The American Conservative

May 04, 2009 Issue

Deep Background

When congressmen eventually leave the public trough on Capitol Hill,
they regularly move over to K Street to become lobbyists, a richly
deserved reward after years of selfless government service. Dennis
Hastert of Illinois, the longest serving Republican speaker of the
House of Representatives when he retired after the 2006 elections, is
no exception. He is a senior adviser in the lobbying firm Dickstein
Shapiro, home to former Arkansas senator Tim Hutchinson.

Justice Department records indicate that Hastert will now be
`principally involved' on a $35,000-a-month contract providing
representation for the Turkish government. He will work as a
subcontractor for another former House speaker, Dick Gephardt, who
runs the eponymous Gephardt Group.

As Hastert, a former wrestling coach, presumably knows little about
the country paying him, his true role will be networking with Congress
to block any legislation that Turkey considers to be not in its
interest. In that capacity, Hastert would be just one more
ex-congressman on the make. But his relationship may be more
complicated. FBI whistleblower Sibel Edmonds claimed that Hastert was
investigated by the Bureau for accepting tens of thousands of dollars
in illegal payments from Turkish lobbying groups in exchange for
`political favors and information.' Edmonds's claims have never been
pursued, presumably because there are so many skeletons in both
parties' closets. She has been served with a state-secrets gag order
to make sure that what she knows is never revealed, a restriction that
the new regime in Washington has not lifted.

In Hastert's case, it certainly should be a matter of public concern
that a senior elected representative who may have received money from
a foreign country is now officially lobbying on its behalf. How many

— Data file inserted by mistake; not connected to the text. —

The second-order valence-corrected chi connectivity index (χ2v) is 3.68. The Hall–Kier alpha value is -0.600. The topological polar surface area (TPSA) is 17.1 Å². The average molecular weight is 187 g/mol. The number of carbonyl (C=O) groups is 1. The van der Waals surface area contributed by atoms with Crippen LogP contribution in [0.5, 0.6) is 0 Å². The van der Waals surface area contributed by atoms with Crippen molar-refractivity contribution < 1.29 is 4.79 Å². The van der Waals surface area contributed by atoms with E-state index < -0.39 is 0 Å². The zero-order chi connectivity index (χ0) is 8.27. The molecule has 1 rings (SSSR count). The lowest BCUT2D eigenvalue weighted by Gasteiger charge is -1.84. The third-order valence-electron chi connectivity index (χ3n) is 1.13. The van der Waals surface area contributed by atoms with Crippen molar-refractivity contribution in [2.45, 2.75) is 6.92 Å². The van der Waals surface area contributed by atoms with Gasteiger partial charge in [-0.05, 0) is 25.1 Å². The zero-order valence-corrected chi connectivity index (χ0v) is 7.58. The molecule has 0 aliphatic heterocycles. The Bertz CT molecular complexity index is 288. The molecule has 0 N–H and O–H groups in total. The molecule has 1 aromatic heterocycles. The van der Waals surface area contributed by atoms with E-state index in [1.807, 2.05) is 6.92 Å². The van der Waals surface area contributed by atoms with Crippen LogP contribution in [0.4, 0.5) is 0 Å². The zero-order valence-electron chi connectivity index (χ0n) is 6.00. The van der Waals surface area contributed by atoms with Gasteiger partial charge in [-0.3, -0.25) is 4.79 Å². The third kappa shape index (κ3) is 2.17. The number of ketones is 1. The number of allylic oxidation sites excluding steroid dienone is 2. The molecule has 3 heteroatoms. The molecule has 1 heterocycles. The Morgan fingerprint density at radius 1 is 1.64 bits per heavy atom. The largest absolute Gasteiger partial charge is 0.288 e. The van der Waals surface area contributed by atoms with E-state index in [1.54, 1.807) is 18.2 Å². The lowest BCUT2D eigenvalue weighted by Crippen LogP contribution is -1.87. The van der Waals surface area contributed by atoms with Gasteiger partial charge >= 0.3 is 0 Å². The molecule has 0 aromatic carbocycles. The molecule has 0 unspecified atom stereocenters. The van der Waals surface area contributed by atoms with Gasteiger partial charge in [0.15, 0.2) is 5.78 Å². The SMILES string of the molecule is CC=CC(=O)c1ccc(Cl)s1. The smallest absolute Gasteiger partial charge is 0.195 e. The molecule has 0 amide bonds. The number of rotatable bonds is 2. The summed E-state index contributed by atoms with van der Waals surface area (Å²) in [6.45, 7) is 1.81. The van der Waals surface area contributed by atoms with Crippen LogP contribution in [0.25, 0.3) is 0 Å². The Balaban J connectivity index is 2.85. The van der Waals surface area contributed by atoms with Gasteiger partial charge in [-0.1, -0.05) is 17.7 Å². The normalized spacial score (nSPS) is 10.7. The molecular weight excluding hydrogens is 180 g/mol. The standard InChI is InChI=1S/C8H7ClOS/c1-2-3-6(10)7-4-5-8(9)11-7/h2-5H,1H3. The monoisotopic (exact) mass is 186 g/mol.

other congressmen might have similar relationships with foreign
countries and lobbying groups, providing them with golden parachutes
for their retirement?

Hastert will, according to a letter from Dickstein partner Robert
Mangas to the vice president of Gephardt's firm, be working `in
connection with the extension and strengthening of the
Turkish-American relationship.' His primary focus will be on the
Armenian genocide resolution that has been re-introduced in Congress
and already has nearly 100 co-sponsors.

There have been few congressional resolutions as idiotic or harmful to
the national interest, but the House seems intent on pressing forward,
egged on by a powerful Armenian diaspora concentrated in southern
California. Last time around, the resolution passed through the House
Foreign Affairs Committee, but Speaker Nancy Pelosi intervened to
prevent a vote of the entire House, effectively killing the bill. This
time that tactic might not work. President Barack Obama has already
described the killing of Armenians by Ottoman Turks in 1915 as
genocide, though he avoided that word on his recent trip to Turkey.

Philip Giraldi, a former CIA Officer, is a fellow with the American
Conservative Defense Alliance.

The American Conservative welcomes letters to the editor.
Send letters to: [email protected] 2009/may/04/00016/

From: Emil Lazarian | Ararat NewsPress